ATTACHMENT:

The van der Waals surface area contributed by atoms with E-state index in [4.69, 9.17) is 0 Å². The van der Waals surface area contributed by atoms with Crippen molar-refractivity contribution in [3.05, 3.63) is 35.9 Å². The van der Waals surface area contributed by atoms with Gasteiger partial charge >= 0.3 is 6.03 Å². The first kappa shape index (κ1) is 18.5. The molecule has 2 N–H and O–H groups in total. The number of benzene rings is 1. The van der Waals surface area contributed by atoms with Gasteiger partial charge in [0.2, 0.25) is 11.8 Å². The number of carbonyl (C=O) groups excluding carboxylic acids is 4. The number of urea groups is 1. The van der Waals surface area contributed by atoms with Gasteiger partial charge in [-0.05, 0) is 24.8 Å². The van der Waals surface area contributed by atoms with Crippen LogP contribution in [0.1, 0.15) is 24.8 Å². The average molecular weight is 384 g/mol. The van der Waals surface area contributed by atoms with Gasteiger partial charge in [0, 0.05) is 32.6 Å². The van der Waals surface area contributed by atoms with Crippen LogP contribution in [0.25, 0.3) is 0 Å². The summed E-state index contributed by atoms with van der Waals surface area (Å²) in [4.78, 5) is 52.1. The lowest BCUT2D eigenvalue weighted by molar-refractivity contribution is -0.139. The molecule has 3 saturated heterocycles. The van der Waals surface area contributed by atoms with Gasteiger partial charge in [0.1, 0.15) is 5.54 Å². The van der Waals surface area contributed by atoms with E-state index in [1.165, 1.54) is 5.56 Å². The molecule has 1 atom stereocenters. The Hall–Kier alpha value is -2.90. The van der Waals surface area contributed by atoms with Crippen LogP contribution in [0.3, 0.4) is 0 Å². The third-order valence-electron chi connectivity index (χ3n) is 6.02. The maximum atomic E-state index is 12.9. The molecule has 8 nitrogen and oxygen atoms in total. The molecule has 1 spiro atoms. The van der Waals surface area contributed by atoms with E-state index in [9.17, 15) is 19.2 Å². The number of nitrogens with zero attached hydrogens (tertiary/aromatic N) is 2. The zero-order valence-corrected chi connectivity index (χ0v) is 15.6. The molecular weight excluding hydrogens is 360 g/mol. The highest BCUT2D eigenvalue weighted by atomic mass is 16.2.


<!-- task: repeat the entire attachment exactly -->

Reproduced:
The van der Waals surface area contributed by atoms with E-state index in [4.69, 9.17) is 0 Å². The van der Waals surface area contributed by atoms with Crippen molar-refractivity contribution in [3.05, 3.63) is 35.9 Å². The van der Waals surface area contributed by atoms with Gasteiger partial charge >= 0.3 is 6.03 Å². The first kappa shape index (κ1) is 18.5. The molecule has 2 N–H and O–H groups in total. The number of benzene rings is 1. The van der Waals surface area contributed by atoms with Gasteiger partial charge in [0.2, 0.25) is 11.8 Å². The number of carbonyl (C=O) groups excluding carboxylic acids is 4. The number of urea groups is 1. The van der Waals surface area contributed by atoms with Gasteiger partial charge in [-0.05, 0) is 24.8 Å². The van der Waals surface area contributed by atoms with Crippen LogP contribution in [0.1, 0.15) is 24.8 Å². The average molecular weight is 384 g/mol. The van der Waals surface area contributed by atoms with Gasteiger partial charge in [0, 0.05) is 32.6 Å². The van der Waals surface area contributed by atoms with Crippen LogP contribution in [0.25, 0.3) is 0 Å². The summed E-state index contributed by atoms with van der Waals surface area (Å²) in [4.78, 5) is 52.1. The lowest BCUT2D eigenvalue weighted by molar-refractivity contribution is -0.139. The molecule has 3 saturated heterocycles. The van der Waals surface area contributed by atoms with Gasteiger partial charge in [0.1, 0.15) is 5.54 Å². The van der Waals surface area contributed by atoms with E-state index in [1.165, 1.54) is 5.56 Å². The molecule has 1 atom stereocenters. The Hall–Kier alpha value is -2.90. The van der Waals surface area contributed by atoms with Crippen LogP contribution in [0.3, 0.4) is 0 Å². The third-order valence-electron chi connectivity index (χ3n) is 6.02. The maximum atomic E-state index is 12.9. The molecule has 8 nitrogen and oxygen atoms in total. The molecule has 1 spiro atoms. The van der Waals surface area contributed by atoms with E-state index in [9.17, 15) is 19.2 Å². The number of nitrogens with zero attached hydrogens (tertiary/aromatic N) is 2. The zero-order valence-corrected chi connectivity index (χ0v) is 15.6. The molecular weight excluding hydrogens is 360 g/mol. The highest BCUT2D eigenvalue weighted by atomic mass is 16.2.